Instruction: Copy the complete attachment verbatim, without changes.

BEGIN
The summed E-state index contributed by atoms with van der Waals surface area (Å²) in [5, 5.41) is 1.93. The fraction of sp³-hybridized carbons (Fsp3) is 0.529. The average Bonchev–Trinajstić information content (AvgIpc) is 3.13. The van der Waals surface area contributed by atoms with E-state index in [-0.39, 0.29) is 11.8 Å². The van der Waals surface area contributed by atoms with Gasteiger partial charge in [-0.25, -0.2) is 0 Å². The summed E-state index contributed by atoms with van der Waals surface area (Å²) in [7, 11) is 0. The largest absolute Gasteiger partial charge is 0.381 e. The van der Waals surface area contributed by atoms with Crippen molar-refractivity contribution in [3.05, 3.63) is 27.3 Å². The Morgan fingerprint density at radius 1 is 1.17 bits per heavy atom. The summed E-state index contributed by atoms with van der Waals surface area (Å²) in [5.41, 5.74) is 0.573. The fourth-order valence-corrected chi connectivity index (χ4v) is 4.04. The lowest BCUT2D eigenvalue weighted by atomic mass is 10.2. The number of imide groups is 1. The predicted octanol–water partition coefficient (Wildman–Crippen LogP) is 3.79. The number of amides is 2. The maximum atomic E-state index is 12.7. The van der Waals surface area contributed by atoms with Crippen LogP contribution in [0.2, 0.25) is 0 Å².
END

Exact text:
The summed E-state index contributed by atoms with van der Waals surface area (Å²) in [5, 5.41) is 1.93. The fraction of sp³-hybridized carbons (Fsp3) is 0.529. The average Bonchev–Trinajstić information content (AvgIpc) is 3.13. The van der Waals surface area contributed by atoms with E-state index in [-0.39, 0.29) is 11.8 Å². The van der Waals surface area contributed by atoms with Gasteiger partial charge in [-0.25, -0.2) is 0 Å². The summed E-state index contributed by atoms with van der Waals surface area (Å²) in [7, 11) is 0. The largest absolute Gasteiger partial charge is 0.381 e. The van der Waals surface area contributed by atoms with Crippen molar-refractivity contribution in [3.05, 3.63) is 27.3 Å². The Morgan fingerprint density at radius 1 is 1.17 bits per heavy atom. The summed E-state index contributed by atoms with van der Waals surface area (Å²) in [5.41, 5.74) is 0.573. The fourth-order valence-corrected chi connectivity index (χ4v) is 4.04. The lowest BCUT2D eigenvalue weighted by atomic mass is 10.2. The number of imide groups is 1. The predicted octanol–water partition coefficient (Wildman–Crippen LogP) is 3.79. The number of amides is 2. The maximum atomic E-state index is 12.7. The van der Waals surface area contributed by atoms with Crippen LogP contribution in [0.2, 0.25) is 0 Å².